To celebrate, I should be making you a fantastic party cake with pretty pink icing, into which I would spear a large candle in the shape of a "1." But given my salt proclivities -- I am like a deer, nearly always in search of a salt lick -- I thought it more appropriate to celebrate with something salty. Such as homemade soft pretzels.

So far the celebration is going pretty well. Husband and I completely spoiled our dinner, as we ate nearly half of the batch of hot pretzels as an "appetizer." We sort of didn't have a choice, though; they are called hot pretzels, not room temperature pretzels. No use letting them sit around. At least that's what I'm telling myself.

These hot pretzels are surprisingly easy to make and the result is so delicious -- nearly professional-looking -- that I don't think I'll be heading to Auntie Anne's again anytime soon. They fulfill all my hot pretzel requirements (yes, I have hot pretzel requirements): crispy on the outside, tender on the inside and slathered in salt -- I'd rather knock off extra salt than wish there was more. The dough comes together easily and kneads into a perfect, soft ball with a distinctive and delightful yeasty smell. And it only rises for a total of 50 minutes! Soft pretzel making is in no way a day-long affair.

So happy birthday, blog. As the remainder of the hot pretzels await consumption and as Husband and I watch Han pilot the Falcon safely to Cloud City, we raise a glass to you. Soon you'll be walking, then starting first grade, then driving and, oh, these early days will be just a fond memory. A fond memory filled with perfect homemade soft pretzels.


Adapted from "Martha Stewart Living"

2 1/4 t. active dry yeast (a little more than 1 packet)
1/4 t. kosher salt
2 t. sugar
1 c. warm water
3 c. all-purpose flour
1/8 t. cayenne pepper
2 T. unsalted butter, at room temperature
3 T. baking soda
Kosher salt or pretzel salt (if you can find it), for sprinkling

Mix the yeast, 1/4 t. salt, sugar and warm water in a small bowl, whisking until the sugar dissolves. Let stand until foamy, about 5 minutes.

In a large bowl, mix the flour and cayenne pepper. Using a pastry blender, cut the butter into the flour until the mixture resembles coarse crumbs. Slowly pour the yeast mixture over the flour mixture, stirring with a rubber spatula to combine. Using your hands, gather the dough together and turn out onto a lightly floured surface. Knead until the dough comes together into a smooth, soft ball and is no longer sticky, about 5 minutes. Cover with plastic wrap and let rise for 30 minutes.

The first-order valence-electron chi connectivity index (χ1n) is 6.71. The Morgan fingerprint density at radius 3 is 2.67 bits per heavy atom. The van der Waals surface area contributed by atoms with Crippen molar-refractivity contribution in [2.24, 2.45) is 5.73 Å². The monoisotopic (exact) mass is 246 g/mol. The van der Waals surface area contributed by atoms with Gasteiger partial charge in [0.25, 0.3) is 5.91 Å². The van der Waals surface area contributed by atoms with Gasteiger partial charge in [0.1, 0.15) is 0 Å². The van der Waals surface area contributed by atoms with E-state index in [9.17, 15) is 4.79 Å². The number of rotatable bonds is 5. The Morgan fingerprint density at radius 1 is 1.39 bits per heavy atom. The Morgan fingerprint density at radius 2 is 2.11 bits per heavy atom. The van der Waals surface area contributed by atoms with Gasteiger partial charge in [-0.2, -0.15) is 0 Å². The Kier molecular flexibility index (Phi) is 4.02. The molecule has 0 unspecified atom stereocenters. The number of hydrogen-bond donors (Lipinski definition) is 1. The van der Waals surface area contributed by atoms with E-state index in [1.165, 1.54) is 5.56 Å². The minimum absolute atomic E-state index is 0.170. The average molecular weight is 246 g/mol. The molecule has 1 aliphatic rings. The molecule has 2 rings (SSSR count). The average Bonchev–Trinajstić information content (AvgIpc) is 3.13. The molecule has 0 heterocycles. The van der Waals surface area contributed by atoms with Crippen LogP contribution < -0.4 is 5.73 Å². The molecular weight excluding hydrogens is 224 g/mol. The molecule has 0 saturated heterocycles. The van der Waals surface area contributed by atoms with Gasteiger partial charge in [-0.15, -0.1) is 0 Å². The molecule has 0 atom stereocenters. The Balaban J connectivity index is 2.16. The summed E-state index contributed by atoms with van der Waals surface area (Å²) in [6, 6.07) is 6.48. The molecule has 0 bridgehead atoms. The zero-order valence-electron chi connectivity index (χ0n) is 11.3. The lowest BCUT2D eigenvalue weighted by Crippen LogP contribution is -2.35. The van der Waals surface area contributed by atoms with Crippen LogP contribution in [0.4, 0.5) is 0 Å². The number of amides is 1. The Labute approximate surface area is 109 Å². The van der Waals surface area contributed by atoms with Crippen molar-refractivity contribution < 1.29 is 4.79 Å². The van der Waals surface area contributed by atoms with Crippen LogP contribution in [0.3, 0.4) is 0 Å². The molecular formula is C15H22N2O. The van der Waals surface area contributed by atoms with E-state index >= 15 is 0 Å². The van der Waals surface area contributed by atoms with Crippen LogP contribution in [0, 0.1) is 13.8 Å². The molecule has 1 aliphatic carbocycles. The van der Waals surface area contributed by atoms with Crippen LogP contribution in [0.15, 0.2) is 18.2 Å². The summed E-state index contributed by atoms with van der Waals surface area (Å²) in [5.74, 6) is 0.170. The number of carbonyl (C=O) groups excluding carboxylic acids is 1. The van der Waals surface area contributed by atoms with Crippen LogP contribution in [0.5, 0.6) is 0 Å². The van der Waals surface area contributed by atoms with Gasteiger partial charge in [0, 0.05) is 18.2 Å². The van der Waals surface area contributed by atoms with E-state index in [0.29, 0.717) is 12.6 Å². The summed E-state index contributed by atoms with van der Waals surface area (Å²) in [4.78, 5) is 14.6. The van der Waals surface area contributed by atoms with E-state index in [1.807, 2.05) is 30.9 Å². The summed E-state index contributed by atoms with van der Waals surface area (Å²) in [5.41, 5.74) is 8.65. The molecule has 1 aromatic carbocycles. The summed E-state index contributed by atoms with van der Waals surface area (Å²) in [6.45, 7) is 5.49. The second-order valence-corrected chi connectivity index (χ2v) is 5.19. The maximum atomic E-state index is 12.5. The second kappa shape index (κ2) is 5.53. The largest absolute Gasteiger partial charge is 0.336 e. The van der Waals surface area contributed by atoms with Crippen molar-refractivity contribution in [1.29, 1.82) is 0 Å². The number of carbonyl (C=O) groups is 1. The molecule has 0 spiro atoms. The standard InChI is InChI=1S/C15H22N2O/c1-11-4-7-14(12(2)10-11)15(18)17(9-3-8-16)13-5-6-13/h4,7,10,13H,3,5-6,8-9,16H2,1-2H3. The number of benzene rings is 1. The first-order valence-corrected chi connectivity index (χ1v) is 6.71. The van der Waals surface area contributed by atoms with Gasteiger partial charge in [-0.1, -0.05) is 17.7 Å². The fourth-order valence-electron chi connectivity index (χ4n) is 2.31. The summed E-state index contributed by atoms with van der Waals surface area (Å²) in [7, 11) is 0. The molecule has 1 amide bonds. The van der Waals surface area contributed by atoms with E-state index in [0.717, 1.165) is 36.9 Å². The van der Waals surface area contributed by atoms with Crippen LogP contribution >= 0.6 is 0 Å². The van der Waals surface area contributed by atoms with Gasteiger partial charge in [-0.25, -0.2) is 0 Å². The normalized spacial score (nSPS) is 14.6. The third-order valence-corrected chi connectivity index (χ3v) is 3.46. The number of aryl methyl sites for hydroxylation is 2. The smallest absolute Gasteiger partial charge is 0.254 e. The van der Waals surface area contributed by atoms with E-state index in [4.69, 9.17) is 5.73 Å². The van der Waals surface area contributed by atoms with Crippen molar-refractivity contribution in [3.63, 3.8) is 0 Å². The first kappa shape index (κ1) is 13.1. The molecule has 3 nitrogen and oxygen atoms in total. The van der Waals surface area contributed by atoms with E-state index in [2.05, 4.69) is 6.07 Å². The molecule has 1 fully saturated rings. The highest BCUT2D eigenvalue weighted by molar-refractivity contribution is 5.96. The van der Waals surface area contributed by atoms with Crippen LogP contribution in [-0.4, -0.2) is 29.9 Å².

Using a bench scraper, cut the dough into 12 pieces. Line two baking sheets with Silpats or grease them with vegetable oil. Roll each piece of dough into an 18-inch rope. Form a U-shape with one rope and twist the ends together twice.

Fold the twisted portion backward along the center of the U shape to form a circle, then gently press the ends of the rope onto the dough to seal.

Transfer to the prepared baking sheet, then repeat with each of the 11 remaining pieces of dough. I find that 6 pretzels fit on a baking sheet comfortably. Let the pretzels rise for 20 minutes.

While the pretzels are rising, preheat the oven to 475 degrees Fahrenheit. Place a large pot of water on the stove and bring to a boil. Add the baking soda to the boiling water (this step is fun; it's like a little science experiment). Boil the pretzels 2 or 3 at a time until puffed, 1-2 minutes per side. I find it's easiest to turn the pretzels with a Chinese spider. Transfer to wire racks to drain, then return the pretzels to the baking sheet. Sprinkle with kosher or pretzel salt to taste.

Bake until golden brown and cooked through, about 15 minutes.

Eat immediately. You can, like, serve them with fancy mustards and such, or you can just eat them, steaming and marvelous, right off the baking sheet. Pretzels will keep, uncovered, at room temperature for up to 12 hours, and you can rewarm them in a 250-degree oven if you so choose.

Makes 12 pretzels.